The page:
if(book == null) {
            throw new BookNotFoundException("The book to be updated was not found", id);
        }
        book.setPageCount(pageCount);

        bookRepository.save(book);

        return book;
    }
}

By using an exception as a GraphQLError, the client will receive the complete stack trace in addition to the exception message.

If you don't want this behavior, you can create an adapter class to hide the exception (which can be wrapped in an ExceptionWhileDataFetching class):

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public class GraphQLErrorAdapter implements GraphQLError {

    private GraphQLError error;

    public GraphQLErrorAdapter(GraphQLError error) {
        this.error = error;
    }

    @Override
    public Map<String, Object> getExtensions() {
        return error.getExtensions();
    }

    @Override
    public List<SourceLocation> getLocations() {
        return error.getLocations();
    }

    @Override
    public ErrorType getErrorType() {
        return error.getErrorType();
    }

    @Override
    public List<Object> getPath() {
        return error.getPath();
    }

    @Override
    public Map<String, Object> toSpecification() {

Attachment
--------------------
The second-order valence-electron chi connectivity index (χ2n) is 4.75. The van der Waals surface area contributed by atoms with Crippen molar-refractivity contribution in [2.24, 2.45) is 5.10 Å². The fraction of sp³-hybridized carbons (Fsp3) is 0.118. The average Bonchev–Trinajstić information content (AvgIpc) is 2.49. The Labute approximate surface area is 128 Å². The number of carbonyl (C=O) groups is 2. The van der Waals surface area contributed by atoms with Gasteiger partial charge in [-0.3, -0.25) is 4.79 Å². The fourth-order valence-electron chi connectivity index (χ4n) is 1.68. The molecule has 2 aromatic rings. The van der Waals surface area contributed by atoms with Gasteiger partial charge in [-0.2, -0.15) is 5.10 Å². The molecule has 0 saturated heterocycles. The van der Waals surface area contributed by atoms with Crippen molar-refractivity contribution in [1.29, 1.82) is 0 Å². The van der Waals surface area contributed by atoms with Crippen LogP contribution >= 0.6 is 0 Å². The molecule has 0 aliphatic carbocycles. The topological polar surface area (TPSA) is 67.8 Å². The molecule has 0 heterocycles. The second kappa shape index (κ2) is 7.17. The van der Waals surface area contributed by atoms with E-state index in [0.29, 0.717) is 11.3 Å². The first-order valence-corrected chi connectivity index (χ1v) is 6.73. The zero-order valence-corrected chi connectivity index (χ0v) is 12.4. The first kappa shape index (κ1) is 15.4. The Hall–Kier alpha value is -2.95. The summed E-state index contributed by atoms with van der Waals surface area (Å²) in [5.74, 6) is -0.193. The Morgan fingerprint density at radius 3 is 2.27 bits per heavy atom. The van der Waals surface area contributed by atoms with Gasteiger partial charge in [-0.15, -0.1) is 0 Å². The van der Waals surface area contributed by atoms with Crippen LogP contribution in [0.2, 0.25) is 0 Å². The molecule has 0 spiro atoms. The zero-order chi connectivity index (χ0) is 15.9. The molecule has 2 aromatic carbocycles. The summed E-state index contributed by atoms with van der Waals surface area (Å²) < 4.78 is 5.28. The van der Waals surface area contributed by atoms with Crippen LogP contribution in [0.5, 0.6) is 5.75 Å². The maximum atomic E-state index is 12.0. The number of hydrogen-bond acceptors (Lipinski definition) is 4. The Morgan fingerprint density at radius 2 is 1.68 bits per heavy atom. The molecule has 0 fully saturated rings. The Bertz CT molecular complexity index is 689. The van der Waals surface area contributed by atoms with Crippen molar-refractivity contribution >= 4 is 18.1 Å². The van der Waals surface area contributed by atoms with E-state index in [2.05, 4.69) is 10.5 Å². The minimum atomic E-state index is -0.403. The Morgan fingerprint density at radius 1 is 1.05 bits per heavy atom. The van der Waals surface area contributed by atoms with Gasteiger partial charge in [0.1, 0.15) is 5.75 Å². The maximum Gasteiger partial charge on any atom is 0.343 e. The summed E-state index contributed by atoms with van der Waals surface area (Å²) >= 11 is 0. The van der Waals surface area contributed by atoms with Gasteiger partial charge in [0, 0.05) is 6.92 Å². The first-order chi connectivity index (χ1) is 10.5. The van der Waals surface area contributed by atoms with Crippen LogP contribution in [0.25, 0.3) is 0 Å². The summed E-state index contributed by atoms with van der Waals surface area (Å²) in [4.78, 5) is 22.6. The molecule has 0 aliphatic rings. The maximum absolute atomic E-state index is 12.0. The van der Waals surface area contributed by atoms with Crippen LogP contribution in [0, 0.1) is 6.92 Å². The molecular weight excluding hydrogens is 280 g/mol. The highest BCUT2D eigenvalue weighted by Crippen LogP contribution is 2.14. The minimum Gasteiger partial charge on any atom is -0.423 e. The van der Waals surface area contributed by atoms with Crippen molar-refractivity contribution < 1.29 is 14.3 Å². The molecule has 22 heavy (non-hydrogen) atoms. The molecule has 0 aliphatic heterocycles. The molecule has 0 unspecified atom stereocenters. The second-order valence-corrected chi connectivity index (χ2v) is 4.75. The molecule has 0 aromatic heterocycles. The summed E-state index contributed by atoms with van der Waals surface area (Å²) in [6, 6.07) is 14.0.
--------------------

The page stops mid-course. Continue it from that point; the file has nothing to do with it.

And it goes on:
return error.toSpecification();
    }

    @Override
    public String getMessage() {
        return (error instanceof ExceptionWhileDataFetching) ? ((ExceptionWhileDataFetching) error).getException().getMessage() : error.getMessage();
    }
}

So now the only thing missing is to redefine GraphQL's default error handler.

You can create a Spring @Configuration class or use the main class of the application annotated with @SpringBootApplication to create a bean of type GraphQLErrorHandler to replace the default error handler implementation:

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@SpringBootApplication
public class DemoGraphQlApplication {

	public static void main(String[] args) {
		SpringApplication.run(DemoGraphQlApplication.class, args);
	}

	@Bean
	public GraphQLErrorHandler errorHandler() {
		return new GraphQLErrorHandler() {
			@Override
			public List<GraphQLError> processErrors(List<GraphQLError> errors) {
				List<GraphQLError> clientErrors = errors.stream()
						.filter(this::isClientError)
						.collect(Collectors.toList());

				List<GraphQLError> serverErrors = errors.stream()
						.filter(e -> !isClientError(e))
						.map(GraphQLErrorAdapter::new)
						.collect(Collectors.toList());

				List<GraphQLError> e = new ArrayList<>();
				e.addAll(clientErrors);
				e.addAll(serverErrors);
				return e;
			}

			protected boolean isClientError(GraphQLError error) {